Here’s the problem with democratic elections in the Middle East: The most America-friendly, liberal, secular-minded politician isn’t always going to get elected. So we can support free elections, even if we recognize that we will sometimes be troubled by their outcomes, or we can install dictators and prop up corrupt but America-lovin’ regimes. What do you think the We *heart* Democracy GOP shills think about this one?
Well, friends, I give you Ben Shapiro.
This week, the terrorist group Hamas won an overwhelming electoral victory in the Palestinian Arab parliament election. Hamas, an organization that pledges to seek the destruction of the State of Israel, now holds 76 out of 132 seats in the relatively powerless legislative body.
This election gives the lie to two fallacious yet extremely influential ideas upon which American foreign policy has been based. First, the Arab/Israeli dispute remains intractable not because Palestinian Arab leadership is corrupt or evil (though it is), but because Palestinian Arabs, like their Muslim brethren across the globe, hate Israel and want the Jews thrown into the sea.
All Muslims hate all Jews. Why do I already doubt him?
For decades, we’ve seen blame cast on Yassar Arafat, his Fatah movement, and the Israelis. The one group that has by and large escaped criticism is the Palestinian Arab population.
…I’m sorry? In what world is young Ben living in where the Palestinian population doesn’t regularly get blamed for every suicide bombing and terrorist attack in Israel?
We would prefer that the large mass of Palestinian Arabs be peace-loving, open-minded human beings who wish only to see their children grow and prosper in a society that values coexistence, education, and liberty. Unfortunately, that hope has blinded us to a larger truth: the Palestinian Arabs, as a people, are not peace-loving. They support terrorism because they think it right, not because they are desperate or hopeless. They support the annihilation of the State of Israel not because they have been misled, but because they truly – and religiously — believe that Israel must be wiped off the map.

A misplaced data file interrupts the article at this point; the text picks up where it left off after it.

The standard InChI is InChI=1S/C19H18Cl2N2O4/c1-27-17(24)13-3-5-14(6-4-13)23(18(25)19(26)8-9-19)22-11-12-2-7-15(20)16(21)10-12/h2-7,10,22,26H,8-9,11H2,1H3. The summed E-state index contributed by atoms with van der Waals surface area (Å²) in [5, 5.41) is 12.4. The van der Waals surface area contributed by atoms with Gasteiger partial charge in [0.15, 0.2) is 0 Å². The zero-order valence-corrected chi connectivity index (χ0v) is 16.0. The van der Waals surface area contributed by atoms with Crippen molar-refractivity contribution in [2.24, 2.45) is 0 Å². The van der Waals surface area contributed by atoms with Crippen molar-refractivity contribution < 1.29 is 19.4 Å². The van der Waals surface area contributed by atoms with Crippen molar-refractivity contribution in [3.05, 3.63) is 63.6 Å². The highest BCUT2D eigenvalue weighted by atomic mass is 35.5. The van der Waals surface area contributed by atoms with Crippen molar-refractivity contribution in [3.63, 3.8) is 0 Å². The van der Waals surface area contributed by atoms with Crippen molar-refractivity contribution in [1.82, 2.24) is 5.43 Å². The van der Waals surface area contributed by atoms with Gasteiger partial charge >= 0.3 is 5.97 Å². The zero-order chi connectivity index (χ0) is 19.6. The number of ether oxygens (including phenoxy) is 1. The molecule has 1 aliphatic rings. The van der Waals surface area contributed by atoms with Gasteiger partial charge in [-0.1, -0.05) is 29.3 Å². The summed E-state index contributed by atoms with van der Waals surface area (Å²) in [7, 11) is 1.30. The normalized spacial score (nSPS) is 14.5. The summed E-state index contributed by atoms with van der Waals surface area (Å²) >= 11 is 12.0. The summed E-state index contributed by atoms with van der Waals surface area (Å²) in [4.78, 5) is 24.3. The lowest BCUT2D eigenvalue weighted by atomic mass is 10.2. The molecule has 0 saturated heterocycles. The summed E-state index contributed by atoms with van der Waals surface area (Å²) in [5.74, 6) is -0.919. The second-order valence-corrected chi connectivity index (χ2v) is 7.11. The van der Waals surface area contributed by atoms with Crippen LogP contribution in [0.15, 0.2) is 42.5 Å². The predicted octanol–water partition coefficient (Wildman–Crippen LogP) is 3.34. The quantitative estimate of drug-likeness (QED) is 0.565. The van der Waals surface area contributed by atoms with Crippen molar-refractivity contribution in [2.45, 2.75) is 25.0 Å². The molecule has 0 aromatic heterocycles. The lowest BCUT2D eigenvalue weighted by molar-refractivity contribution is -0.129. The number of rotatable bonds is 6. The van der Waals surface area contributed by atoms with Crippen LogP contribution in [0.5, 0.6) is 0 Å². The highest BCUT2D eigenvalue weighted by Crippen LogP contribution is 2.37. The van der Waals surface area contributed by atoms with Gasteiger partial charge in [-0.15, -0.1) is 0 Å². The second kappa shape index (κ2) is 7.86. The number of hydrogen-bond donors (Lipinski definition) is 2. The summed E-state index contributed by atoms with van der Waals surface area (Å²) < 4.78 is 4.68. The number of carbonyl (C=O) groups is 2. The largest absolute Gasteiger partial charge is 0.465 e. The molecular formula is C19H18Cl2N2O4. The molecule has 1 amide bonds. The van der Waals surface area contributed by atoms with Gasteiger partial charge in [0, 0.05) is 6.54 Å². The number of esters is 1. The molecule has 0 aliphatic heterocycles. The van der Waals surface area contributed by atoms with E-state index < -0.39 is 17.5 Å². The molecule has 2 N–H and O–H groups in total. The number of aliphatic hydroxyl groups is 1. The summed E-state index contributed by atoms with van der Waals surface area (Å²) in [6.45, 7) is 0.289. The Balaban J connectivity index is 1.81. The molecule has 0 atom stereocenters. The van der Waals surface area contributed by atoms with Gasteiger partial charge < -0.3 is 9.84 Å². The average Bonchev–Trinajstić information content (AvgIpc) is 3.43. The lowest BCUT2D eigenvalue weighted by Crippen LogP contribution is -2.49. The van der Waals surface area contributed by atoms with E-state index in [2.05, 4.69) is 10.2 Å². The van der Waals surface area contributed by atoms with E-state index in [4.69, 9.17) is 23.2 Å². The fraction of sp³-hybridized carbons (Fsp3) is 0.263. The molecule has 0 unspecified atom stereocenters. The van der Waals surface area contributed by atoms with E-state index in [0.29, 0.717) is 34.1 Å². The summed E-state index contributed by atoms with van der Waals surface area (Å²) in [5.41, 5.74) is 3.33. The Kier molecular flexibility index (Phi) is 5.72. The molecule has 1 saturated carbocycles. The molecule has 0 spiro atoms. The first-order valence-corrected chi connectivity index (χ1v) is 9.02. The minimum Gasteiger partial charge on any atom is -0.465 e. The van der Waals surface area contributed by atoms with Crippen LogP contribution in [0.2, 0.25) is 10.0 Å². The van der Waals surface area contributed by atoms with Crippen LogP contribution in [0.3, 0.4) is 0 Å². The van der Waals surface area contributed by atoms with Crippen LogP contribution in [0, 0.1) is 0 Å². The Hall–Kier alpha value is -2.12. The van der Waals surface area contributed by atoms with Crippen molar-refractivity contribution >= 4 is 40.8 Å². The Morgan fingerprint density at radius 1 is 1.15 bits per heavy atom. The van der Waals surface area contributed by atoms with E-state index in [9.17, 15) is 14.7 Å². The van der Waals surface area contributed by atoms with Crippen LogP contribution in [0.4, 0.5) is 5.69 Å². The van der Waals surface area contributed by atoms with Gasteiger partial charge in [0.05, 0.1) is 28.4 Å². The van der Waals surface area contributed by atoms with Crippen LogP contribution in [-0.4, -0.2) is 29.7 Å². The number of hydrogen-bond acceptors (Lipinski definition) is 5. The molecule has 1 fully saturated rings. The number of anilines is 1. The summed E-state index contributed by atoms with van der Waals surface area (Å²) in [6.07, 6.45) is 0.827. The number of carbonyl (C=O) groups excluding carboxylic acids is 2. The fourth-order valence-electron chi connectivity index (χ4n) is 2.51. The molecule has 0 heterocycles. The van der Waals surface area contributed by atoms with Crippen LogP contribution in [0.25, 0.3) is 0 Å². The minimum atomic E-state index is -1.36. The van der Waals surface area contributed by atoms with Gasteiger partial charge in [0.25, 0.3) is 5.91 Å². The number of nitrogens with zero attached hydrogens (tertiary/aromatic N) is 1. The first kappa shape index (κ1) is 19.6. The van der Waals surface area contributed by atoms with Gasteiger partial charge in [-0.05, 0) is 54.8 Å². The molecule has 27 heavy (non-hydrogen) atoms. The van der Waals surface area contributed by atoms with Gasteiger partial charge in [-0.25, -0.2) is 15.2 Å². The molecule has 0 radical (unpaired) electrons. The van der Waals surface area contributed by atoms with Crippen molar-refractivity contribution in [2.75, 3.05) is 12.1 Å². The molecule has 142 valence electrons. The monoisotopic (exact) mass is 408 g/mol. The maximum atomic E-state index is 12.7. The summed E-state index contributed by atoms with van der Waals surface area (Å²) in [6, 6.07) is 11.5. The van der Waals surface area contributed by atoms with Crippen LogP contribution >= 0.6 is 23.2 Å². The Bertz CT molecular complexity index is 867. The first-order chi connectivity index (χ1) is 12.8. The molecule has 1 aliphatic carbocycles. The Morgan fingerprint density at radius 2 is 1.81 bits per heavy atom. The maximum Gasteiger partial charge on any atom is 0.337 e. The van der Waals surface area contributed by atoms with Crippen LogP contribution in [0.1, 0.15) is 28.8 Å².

Ben knows this because he has no doubt been to Palestine, and has without question spoken to an actual Palestinian person at some point in his life.
It is difficult to misread Palestinian Arab hatred for the West and for Jews in particular, but somehow we have deliberately ignored all the evidence in favor of more palatable motivations. It’s about economic discontent, we tell ourselves. It’s about supposed Israeli occupation of formerly Arab-occupied lands. It’s about this or that. It’s never about simple hatred, and it is never about Islam.
Of course, that is precisely what the Arab/Israeli conflict is about: simple hatred, and Islam. That is what the War on Terror is about: a clash between Islamic theocracy and Western liberalism.
Again, what? Ben runs in conservative circles; he must have heard the “It’s all Islam’s fault” line at least a dozen times, because I know I sure have. And I thought that Western liberalism was bad, and was currently corrupting our nation and we need a return to religion? Perhaps he’d like to see an ideal blend of the two: Western theocracy.